The DNAinfo archives brought to you by WNYC.
Read the press release here.

Noon-O-Kabab Owner's Philosophy: 'Life Has to Be Beautiful'

By Patty Wetli | March 24, 2014 11:05am
 Restaurant earns award from community group for helping to make Albany Park beautiful.
Noon-O-Kabab Is a Block Star
View Full Caption

ALBANY PARK — In their ongoing battle against litter, the members of Albany Park Neighbors have opted to take a carrot versus stick approach with area businesses.

Said carrot, the Block Star award, was developed by APN to reward shopkeepers and restaurateurs who are doing the little things well — maintaining a clean sidewalk, providing adequate trash receptacles, presenting an inviting face to the community and earning high marks for customer service.

"Litter begets litter, so the more we can do to encourage businesses to clean up and reduce waste, the less likely residents are to litter in front of their property," said Megan Backes, the APN member who heads up the Block Star program. "Even though this program targets businesses, it is a reminder to everyone of the importance of keeping Albany Park beautiful."

Backes recently handed out the March Block Star award — based on nominations submitted by residents — to Mir Naghavi, owner of Noon-O-Kabab, a Persian restaurant at 4661 N. Kedzie Ave.

Previous recipients were Golden Crust Pizza and Tap, 4620 N. Kedzie Ave., and Lawrence Eye Care, 3711 W. Lawrence Ave.

"The neighbors who walk here, they love your food but they also love coming into a place that's warm, inviting and beautiful," Backes said to Naghavi as she presented him with the official Block Star certificate.

For Naghavi, who moved to the U.S. from Iran in 1978 and opened Noon-O-Kabab in 1997 with family members, the pride that he takes in caring for his property, which he leases, is a manifestation of both his philosophical approach to life and his cultural heritage.

The latter is easier to explain.

"I want to show off, I'm Persian," said Naghavi, 67. "I open a business not to make money but to show off. All the souls ... they want to show off. You are born to show off ... go out there, have fun, explore, express."

That instinct to "show off" ranges, for Naghavi, from riding a Harley-Davidson to decorating his restaurant with elegant Persian tiles, from taking dance lessons to spiffing up Noon-O-Kabab's facade.

"Everyone was telling me, 'It's not your building, why are you spending all this money?' It's my life, and my life has to be beautiful," said Naghavi, who lives in Lincolnwood.

A long-time student and teacher of self-cognition — "I studied the art of what is" — Naghavi also believes in the notion of constant self-improvement.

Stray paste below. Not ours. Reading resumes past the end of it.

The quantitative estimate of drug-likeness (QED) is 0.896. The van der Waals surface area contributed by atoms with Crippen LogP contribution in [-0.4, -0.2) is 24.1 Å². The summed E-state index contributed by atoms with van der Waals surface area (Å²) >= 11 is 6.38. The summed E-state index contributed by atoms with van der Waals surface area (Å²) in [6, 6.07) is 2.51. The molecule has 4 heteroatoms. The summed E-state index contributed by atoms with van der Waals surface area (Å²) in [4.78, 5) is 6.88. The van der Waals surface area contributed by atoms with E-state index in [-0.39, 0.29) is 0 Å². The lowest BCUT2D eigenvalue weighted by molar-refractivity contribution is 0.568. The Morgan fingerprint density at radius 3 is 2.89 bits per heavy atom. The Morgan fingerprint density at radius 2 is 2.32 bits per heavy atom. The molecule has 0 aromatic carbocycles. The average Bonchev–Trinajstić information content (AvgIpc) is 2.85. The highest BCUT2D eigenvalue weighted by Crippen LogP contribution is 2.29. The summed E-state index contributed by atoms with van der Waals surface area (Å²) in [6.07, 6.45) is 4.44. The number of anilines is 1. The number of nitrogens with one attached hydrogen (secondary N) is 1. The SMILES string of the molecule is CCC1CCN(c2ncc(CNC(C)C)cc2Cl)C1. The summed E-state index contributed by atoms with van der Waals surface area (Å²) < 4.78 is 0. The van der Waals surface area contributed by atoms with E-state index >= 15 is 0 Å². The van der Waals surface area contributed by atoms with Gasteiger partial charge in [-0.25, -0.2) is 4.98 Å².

"Everything that happens in your life is to develop you. It doesn't matter if you are a dishwasher or Bill Gates. You are born to be developed," he said. "When you are making the kabab or hot dog, you have to know that it is not for someone else, it is a tool for you to be developed."

How that translates into a running a family business: "We don't promote shortcuts."

At times, that means Naghavi can be found in Noon-O-Kabab's kitchen until 2 a.m. chopping vegetables for a large catering order. Other times it means teaming up with neighboring business owners to clear the streets and sidewalks of the mounds of trash that surfaced following the recent snow melt.

"My god, all the cans," he said.

"That's why we have this Block Star program" — to promote businesses that "are doing an exemplary job of keeping places clean," said Backes.

As Noon-O-Kabab has become more established in Albany Park, Naghavi has attempted to encourage newer shopkeepers to follow his lead.

Many newcomers make the mistake of following practices common in their former countries, or in focusing their attention inward rather than outward, he said.

"They are lacking the culture of understanding that this is their community. I try with the new people that are coming in, 'How can we help you to help yourself?' Just because some hair salon put those lights up, you don't have to," he said. "You have to understand the community. I learn and I give back. I can be a good example in Albany Park."

Backing up words with actions, Naghavi recently purchased the long-vacant property adjacent to Noon-O-Kabab and is preparing to turn the blighted lot into the restaurant's new home. Having just re-signed the lease on his current base of operations, he plans to transform that space into a retail outlet for Persian rugs and "exclusive" Persian items.

"Next door is going to be so beautiful," he said.